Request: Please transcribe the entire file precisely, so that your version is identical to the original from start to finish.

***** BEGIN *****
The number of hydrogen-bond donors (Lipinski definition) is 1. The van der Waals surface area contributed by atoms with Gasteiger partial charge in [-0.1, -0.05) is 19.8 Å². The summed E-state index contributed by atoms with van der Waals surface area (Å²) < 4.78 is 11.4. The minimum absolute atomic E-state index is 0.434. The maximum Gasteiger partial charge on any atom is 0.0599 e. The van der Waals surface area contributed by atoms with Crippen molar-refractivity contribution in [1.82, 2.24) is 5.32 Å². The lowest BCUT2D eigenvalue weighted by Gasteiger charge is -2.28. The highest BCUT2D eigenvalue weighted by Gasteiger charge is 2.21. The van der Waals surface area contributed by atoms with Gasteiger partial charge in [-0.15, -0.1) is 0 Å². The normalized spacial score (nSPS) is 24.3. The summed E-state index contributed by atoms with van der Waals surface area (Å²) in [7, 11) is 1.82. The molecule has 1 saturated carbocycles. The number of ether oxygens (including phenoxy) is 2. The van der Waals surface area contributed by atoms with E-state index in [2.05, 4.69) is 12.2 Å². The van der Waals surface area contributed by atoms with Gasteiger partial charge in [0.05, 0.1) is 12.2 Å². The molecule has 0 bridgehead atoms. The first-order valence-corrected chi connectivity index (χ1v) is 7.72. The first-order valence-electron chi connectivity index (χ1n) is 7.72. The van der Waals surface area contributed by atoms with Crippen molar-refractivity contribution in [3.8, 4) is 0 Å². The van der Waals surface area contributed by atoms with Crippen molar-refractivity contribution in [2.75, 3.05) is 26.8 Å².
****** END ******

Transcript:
The number of hydrogen-bond donors (Lipinski definition) is 1. The van der Waals surface area contributed by atoms with Gasteiger partial charge in [-0.1, -0.05) is 19.8 Å². The summed E-state index contributed by atoms with van der Waals surface area (Å²) < 4.78 is 11.4. The minimum absolute atomic E-state index is 0.434. The maximum Gasteiger partial charge on any atom is 0.0599 e. The van der Waals surface area contributed by atoms with Crippen molar-refractivity contribution in [1.82, 2.24) is 5.32 Å². The lowest BCUT2D eigenvalue weighted by Gasteiger charge is -2.28. The highest BCUT2D eigenvalue weighted by Gasteiger charge is 2.21. The van der Waals surface area contributed by atoms with Gasteiger partial charge in [-0.15, -0.1) is 0 Å². The normalized spacial score (nSPS) is 24.3. The summed E-state index contributed by atoms with van der Waals surface area (Å²) in [7, 11) is 1.82. The molecule has 1 saturated carbocycles. The number of ether oxygens (including phenoxy) is 2. The van der Waals surface area contributed by atoms with E-state index in [2.05, 4.69) is 12.2 Å². The van der Waals surface area contributed by atoms with Gasteiger partial charge in [0.05, 0.1) is 12.2 Å². The molecule has 0 bridgehead atoms. The first-order valence-corrected chi connectivity index (χ1v) is 7.72. The first-order valence-electron chi connectivity index (χ1n) is 7.72. The van der Waals surface area contributed by atoms with Crippen molar-refractivity contribution in [3.8, 4) is 0 Å². The van der Waals surface area contributed by atoms with Crippen molar-refractivity contribution in [2.75, 3.05) is 26.8 Å².